Revolution: You mentioned that in the '60s there was this kind of coming together of people from different struggles, do you get that same feeling here?

Older Black woman: Look at it. I think the interesting thing... and I'm so glad that I finally got off my couch, got my baby boomer ass off my couch and finally got down here. I'm in Brooklyn. But you have to be here because how the media portrays it, you do not get that it is as diverse as this. Most of what you see on TV it looks like it is primarily the white left. But if you are here, you can see that this is an incredibly diverse crowd. This is the people at every single sector. We represent, my three friends, we represent—can I tell? [absolutely] I'm 62, she's 72, and she's 84. We're out here and just the idea that we three would be out here, these are things for which we've always believed in.

Revolution: What do you think would be the effect, if people here at Occupy Wall Street went to Harlem and participated in the STOP Stop and Frisk?

Older Black woman: I think that's what is called for. I think that is required. I understand that this group has been marching and been expanding and going into other areas. But, let me say this, as I understand it this is still a movement... this is really a coalition of mass movements, this is raw, this is not an organized single party, single line, single platform. There are a lot of people I know who are in this group who have either been victims of stop and frisk, have children, relatives who have been victims of stop and frisk, are likely just by being here, becoming victims of stop and frisk—to go to and support this rally in Harlem, I think this would make a huge difference. And I think it would also let the people of Harlem know that it's not just Downtown, it's Uptown, it's the, East Side, the West Side.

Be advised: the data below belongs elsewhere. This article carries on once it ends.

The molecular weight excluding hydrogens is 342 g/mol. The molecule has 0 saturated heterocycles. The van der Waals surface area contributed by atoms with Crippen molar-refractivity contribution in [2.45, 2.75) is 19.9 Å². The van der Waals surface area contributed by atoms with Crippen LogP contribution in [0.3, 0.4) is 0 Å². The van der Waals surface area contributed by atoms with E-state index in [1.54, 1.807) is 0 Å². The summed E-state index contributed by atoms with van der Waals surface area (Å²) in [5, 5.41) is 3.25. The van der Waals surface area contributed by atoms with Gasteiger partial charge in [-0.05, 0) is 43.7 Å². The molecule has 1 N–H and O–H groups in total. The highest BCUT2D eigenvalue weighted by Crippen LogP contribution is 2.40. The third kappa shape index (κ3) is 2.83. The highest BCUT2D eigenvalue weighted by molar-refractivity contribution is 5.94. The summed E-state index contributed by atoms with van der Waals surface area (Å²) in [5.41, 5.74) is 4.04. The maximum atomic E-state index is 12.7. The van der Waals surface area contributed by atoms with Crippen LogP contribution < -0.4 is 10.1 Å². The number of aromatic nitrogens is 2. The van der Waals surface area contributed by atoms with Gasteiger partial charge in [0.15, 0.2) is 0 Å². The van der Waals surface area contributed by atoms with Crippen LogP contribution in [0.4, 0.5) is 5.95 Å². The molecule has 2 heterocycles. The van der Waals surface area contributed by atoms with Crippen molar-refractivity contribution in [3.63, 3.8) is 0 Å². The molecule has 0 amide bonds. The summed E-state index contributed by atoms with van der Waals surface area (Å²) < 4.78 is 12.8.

I am, boomer that I am, I'm like one of these people who started off in mass movements and then got, you know, I became a professional in the non-profit sector.

Revolution: Can I ask what your profession is?

Older Black woman: There have been a number of professions, but I'm actually an attorney. So that's why I do know something about stop and frisk.

Revolution: There are "people's lawyers" who are extremely important.

Older Black woman: That's how I actually became... coming out of the movements is how I decided I wanted to be a people's lawyer.

Revolution: You probably know the other saying by Mao, serve the people.

Older Black woman: Of course. Of course, are you kidding? But then I moved out of litigation to non-profit, but the problem with that is that it has become so professionalized, so bought off. What keeps the non-profit sector alive is big money, so that is an inherent contradiction. There was some point I was trying to make some point.... Oh, yeah, I became a professional, but this is what I live for. I come and see this, and this is what I live for. I hope that I see you tomorrow.

Revolution: You will see me tomorrow.

Older Black woman: OK, alright.